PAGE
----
Network meta-analysis has gained popularity in the last decade as a method for comparing the efficacy/safety of multiple medical interventions by synthesizing data across clinical studies. Bayesian methods for network meta-analysis have undergone further development than frequentist methods and are more convenient to use. Most of the current literature pertains to connected networks but disconnected networks commonly arise. There is not at the moment a trusted gold-standard approach to analyze disconnected networks. Intuitively, the standard method for analyzing connected networks, which is contrast-based, does not seem useful in disconnected networks, but this has not been explained rigorously. Our work is the first to provide the theoretical groundwork for understanding how evidence flows within Bayesian contrast-based models of disconnected networks. We achieve this by quantifying the ratio of posterior to prior variance of disconnected treatment contrasts. We show that when using an uninformative prior on the treatment contrasts, the standard approach is not useful to analyze disconnected networks (even when the number of studies, treatments or patients is large); however, it can be useful under moderately informative priors, which can be informed from additional observational data when available. A simulation study provides a demonstration of the theoretical results and explores non-asymptotic cases. An illustration on a real-world dataset is provided.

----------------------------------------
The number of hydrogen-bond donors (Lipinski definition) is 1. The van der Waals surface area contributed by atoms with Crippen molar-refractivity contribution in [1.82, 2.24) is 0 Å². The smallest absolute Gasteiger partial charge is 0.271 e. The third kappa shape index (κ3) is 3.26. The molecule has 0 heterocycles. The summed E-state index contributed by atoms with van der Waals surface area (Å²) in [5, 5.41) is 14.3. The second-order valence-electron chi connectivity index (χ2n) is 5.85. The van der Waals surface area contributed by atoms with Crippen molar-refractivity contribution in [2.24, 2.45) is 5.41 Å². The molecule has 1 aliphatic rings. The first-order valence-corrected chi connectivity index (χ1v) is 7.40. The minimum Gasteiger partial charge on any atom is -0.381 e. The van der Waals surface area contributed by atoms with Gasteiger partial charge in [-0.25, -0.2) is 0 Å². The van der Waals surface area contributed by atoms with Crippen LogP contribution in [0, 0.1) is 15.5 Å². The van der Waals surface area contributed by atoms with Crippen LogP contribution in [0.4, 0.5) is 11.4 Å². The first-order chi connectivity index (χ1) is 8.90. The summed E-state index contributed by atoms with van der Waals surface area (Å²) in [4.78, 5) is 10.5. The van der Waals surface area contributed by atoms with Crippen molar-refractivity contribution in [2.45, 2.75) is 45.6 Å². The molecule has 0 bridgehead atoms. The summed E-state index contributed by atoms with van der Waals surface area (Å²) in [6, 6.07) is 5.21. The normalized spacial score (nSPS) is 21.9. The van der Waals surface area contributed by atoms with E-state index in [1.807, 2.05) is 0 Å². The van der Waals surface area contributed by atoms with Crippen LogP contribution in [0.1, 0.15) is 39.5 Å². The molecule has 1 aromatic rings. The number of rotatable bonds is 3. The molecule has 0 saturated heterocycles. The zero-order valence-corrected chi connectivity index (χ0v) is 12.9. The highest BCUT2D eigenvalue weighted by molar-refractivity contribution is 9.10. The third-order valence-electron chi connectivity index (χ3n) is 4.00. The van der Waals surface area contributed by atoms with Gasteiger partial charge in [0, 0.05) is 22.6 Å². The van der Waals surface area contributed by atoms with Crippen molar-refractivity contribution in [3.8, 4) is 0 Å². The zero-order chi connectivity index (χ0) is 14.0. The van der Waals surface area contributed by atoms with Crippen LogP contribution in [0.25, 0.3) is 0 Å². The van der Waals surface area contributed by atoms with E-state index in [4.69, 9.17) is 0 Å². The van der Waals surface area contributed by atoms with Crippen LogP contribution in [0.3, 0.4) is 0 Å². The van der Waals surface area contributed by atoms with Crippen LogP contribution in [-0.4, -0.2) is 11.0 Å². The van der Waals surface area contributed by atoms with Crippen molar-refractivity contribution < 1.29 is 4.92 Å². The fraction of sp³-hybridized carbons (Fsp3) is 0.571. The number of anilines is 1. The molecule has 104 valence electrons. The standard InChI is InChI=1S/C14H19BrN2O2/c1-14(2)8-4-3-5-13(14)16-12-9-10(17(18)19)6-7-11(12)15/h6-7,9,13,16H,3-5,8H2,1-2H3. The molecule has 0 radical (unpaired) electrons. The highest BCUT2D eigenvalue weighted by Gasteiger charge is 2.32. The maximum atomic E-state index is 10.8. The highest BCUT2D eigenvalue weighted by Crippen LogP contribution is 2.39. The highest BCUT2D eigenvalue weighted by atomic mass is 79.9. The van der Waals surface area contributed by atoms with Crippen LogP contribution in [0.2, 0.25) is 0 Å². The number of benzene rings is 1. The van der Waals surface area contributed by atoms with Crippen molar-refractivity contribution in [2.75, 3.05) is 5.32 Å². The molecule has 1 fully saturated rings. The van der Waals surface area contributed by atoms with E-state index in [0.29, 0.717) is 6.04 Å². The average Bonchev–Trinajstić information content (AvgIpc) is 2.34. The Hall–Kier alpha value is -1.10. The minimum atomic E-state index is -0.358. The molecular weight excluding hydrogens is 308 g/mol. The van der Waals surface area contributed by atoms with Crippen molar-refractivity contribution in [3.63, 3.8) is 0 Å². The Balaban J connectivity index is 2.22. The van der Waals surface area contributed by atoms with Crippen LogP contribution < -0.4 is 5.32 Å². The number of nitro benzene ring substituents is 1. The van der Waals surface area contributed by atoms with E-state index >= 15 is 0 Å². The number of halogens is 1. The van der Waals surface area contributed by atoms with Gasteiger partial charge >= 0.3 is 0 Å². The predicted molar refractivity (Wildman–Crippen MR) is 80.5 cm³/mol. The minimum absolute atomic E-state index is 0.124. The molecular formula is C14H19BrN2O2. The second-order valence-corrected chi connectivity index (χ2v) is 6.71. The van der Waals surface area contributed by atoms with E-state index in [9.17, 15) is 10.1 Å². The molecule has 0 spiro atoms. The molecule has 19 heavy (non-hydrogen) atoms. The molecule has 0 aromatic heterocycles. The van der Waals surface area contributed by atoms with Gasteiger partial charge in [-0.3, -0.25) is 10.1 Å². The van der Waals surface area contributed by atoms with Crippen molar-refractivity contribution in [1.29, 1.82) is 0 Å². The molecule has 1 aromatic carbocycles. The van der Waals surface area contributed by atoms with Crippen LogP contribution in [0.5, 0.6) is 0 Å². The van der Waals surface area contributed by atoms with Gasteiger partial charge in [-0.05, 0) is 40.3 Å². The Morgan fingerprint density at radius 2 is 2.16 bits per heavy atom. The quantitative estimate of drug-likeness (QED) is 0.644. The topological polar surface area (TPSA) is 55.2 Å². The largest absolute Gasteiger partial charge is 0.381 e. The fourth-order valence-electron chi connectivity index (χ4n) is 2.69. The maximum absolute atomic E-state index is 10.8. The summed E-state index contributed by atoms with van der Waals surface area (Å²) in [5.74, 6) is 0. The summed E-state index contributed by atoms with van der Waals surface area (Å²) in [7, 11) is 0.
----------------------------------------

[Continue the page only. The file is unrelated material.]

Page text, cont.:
"A Theoretical Investigation of How Evidence Flows in Bayesian Network Meta-Analysis of Disconnected Networks." Bayesian Anal. Advance Publication 1 - 21, 2021. https://doi.org/10.1214/20-BA1224